We will denote by calligraphic letters the domains of random variables, by upper case letters the random variables and by lower case letters the realizations of the random variables. Other sets are also denoted by calligraphic letters and the cardinality of a setis denoted by . For a random variable over
, we denote its probability distribution bywith . For a joint probability distribution , let denote the marginal probability distribution and let
denote the conditional probability distribution if. We write
for a random variable uniformly distributed over.
If an algorithm (or a function) is randomized, we denote by the result of computing on input with randomness . If and are two strings of bits of the same length, we denote by their bitwise XOR and by their Hamming distance. The logarithm used in this paper are in base 2.
The binary entropy function of is denoted by . For finite alphabets and random variables , the entropy of is denoted by and the mutual information between and by . The min-entropy is given by
Its conditional version is defined as
The max-entropy is defined as
and its conditional version is given by
The statistical distance between two probability distributions and over the same domain is
For the -smooth versions of the above entropies are defined as
Ii-C Strong Extractors and the Leftover-Hash Lemma
In the direct part of our proof we will use strong randomness extractors, therefore we present here the relevant definitions and properties.
Let be a probabilistic polynomial time function which uses bits of randomness. We say that is an efficient if for all probability distributions with and such that , for random variables uniformly distributed in the bit-strings of length and uniformly distributed in the bit-strings of length , we have that .
Definition II.2 (-Universal Hash Functions)
A class of functions is -universal if, for any distinct , when is chosen uniformly at random from , the induced distribution on is uniform over .
Lemma II.3 (Leftover-hash lemma)
Assume that a class of functions is 2-universal. Then for selected uniformly at random from we have that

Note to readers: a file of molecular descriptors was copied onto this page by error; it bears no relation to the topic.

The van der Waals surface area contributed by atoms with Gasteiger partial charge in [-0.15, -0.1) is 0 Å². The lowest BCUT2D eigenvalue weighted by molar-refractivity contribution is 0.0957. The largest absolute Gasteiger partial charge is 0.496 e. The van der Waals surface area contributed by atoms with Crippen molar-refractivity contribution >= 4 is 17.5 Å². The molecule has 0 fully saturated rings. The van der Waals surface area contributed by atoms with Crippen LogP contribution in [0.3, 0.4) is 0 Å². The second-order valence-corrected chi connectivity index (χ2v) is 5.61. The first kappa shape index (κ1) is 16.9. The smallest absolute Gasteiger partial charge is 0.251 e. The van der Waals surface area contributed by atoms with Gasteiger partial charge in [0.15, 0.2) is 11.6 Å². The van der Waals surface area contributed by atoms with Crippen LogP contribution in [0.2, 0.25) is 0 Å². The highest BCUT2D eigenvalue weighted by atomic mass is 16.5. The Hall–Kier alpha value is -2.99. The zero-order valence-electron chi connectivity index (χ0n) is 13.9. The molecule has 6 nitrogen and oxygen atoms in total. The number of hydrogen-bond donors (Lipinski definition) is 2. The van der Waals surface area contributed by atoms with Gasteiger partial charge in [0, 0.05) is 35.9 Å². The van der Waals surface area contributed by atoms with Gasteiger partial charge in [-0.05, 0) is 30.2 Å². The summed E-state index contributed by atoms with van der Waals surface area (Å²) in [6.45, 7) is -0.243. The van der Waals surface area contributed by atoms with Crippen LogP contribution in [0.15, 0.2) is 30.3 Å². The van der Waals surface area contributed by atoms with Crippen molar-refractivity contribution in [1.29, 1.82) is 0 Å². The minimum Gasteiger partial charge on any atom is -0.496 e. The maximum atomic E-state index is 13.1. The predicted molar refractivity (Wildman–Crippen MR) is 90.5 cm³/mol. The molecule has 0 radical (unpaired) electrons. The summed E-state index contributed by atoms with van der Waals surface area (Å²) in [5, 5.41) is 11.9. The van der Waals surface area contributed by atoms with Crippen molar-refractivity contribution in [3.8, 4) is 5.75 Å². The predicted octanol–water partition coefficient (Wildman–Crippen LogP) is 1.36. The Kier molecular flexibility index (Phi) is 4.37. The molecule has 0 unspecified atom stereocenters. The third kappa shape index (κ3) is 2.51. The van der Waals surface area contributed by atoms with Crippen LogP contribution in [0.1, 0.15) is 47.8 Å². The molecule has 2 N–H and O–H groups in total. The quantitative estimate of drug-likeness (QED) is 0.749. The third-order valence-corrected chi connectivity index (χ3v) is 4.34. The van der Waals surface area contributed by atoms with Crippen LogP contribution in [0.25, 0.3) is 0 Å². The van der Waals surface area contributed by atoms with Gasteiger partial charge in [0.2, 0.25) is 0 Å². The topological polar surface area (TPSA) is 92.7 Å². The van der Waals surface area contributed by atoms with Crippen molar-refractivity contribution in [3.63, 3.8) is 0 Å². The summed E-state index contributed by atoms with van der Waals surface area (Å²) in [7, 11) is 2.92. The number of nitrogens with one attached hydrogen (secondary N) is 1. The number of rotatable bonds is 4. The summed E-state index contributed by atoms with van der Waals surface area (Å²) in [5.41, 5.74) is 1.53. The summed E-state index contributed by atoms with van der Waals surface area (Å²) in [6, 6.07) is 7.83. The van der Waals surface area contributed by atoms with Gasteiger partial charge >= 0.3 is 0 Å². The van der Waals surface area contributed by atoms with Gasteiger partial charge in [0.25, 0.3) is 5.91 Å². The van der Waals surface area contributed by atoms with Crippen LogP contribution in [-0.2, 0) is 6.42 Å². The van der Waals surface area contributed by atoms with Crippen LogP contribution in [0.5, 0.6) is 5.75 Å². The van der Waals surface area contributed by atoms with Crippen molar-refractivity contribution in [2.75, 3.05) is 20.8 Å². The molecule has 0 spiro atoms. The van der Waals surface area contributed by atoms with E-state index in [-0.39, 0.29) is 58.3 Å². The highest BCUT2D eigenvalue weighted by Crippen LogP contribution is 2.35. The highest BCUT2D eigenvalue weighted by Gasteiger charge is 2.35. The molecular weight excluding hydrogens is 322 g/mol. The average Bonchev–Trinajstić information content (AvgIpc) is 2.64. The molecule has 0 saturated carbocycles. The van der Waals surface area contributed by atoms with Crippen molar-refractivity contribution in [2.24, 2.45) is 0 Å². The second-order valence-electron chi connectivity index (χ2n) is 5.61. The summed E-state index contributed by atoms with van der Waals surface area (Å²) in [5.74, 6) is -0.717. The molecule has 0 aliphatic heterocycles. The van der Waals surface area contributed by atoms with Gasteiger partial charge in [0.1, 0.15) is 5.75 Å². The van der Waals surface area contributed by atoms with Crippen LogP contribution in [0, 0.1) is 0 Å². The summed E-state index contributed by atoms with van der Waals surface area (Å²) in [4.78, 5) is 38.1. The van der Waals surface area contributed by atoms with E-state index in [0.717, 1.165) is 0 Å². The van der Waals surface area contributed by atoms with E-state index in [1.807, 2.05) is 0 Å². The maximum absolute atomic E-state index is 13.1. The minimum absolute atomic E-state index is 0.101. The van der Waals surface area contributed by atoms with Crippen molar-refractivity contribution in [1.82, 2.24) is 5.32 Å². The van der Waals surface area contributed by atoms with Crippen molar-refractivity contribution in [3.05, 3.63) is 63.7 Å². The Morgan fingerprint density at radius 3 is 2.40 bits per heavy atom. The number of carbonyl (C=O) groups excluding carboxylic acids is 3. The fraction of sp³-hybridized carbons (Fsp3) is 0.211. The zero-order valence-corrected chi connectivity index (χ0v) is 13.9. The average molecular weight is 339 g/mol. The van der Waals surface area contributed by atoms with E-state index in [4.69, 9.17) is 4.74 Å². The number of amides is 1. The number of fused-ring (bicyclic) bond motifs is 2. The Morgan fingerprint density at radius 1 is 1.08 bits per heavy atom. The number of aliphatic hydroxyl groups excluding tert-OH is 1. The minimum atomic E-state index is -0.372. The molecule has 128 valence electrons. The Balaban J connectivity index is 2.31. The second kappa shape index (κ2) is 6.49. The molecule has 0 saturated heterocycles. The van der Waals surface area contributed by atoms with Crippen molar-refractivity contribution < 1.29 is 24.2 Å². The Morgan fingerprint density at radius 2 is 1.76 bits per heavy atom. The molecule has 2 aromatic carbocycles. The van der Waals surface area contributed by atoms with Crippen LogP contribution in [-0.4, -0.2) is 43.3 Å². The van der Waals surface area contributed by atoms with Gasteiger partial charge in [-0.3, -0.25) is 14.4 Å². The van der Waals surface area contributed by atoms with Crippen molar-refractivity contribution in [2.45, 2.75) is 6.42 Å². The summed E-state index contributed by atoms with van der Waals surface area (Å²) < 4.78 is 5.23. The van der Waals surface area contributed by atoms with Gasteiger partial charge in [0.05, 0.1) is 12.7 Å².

In particular, universal hash functions are whenever .
The following lemma by Rompel will be also useful.
Lemma II.4 ()
Suppose is a positive even integer, are -wise independent random variables taking values in the range , , , and . Then
Iii Problem Statement
Iii-a Unfair Noisy Channels
Since commitment protocols that are information-theoretically secure cannot be implemented from scratch, the efforts were focused on obtaining such protocols based on physical assumptions. One of these assumptions is the existence of noisy channels that can be used by the parties. Binary symmetric channels are known to allow the implementation of commitment schemes [13, 14]. But these protocols have the disadvantage that they rely on the assumption that a malicious party do not interfere with the channel to try to modify its error probability.
Damgård et al.  introduced a more realistic assumption, namely unfair noisy channels, that is a modification of the binary symmetric channel. In this model, a channel is specified by two parameters: and (with ); and the channel is denoted as -UNC. The error probability of the channel is guaranteed to fall into the interval , but is not known by the honest parties. Therefore any protocol based on a -UNC should work for any error probability in the range . On the other hand, a malicious party can set the error probability to any value in the range .
Definition III.1 (Unfair Noisy Channels)
The -UNC receives as input a bit and outputs a bit . The transition probability of the -UNC is determined by an auxiliary parameter whose alphabet are the real numbers in the interval . If the transmitter or the receiver is malicious, he can choose the value of ; otherwise it is randomly chosen and is not revealed to the parties. The transition probability is given by if and if .
Damgård et al.  proved that, on one hand, if then the -UNC is trivial (i.e., secure commitment protocols cannot be based on this channel). On the other hand, if then there is a commitment protocol based on the -UNC.
Remark: Note that a -UNC can equivalently be seen as the concatenation of two binary symmetric channels, with error probability and with error probability for . The error probability of the channel can be controlled by a malicious party and it is unknown in the case that both parties are honest.
We say that two strings and are -compatible with an -Unfair Noisy Channel if, for , the Hamming distance () of and is at most . Similarly, two random variables and are said to be compatible with an -Unfair Noisy Channel if is negligible in .
Iii-B Commitment Capacity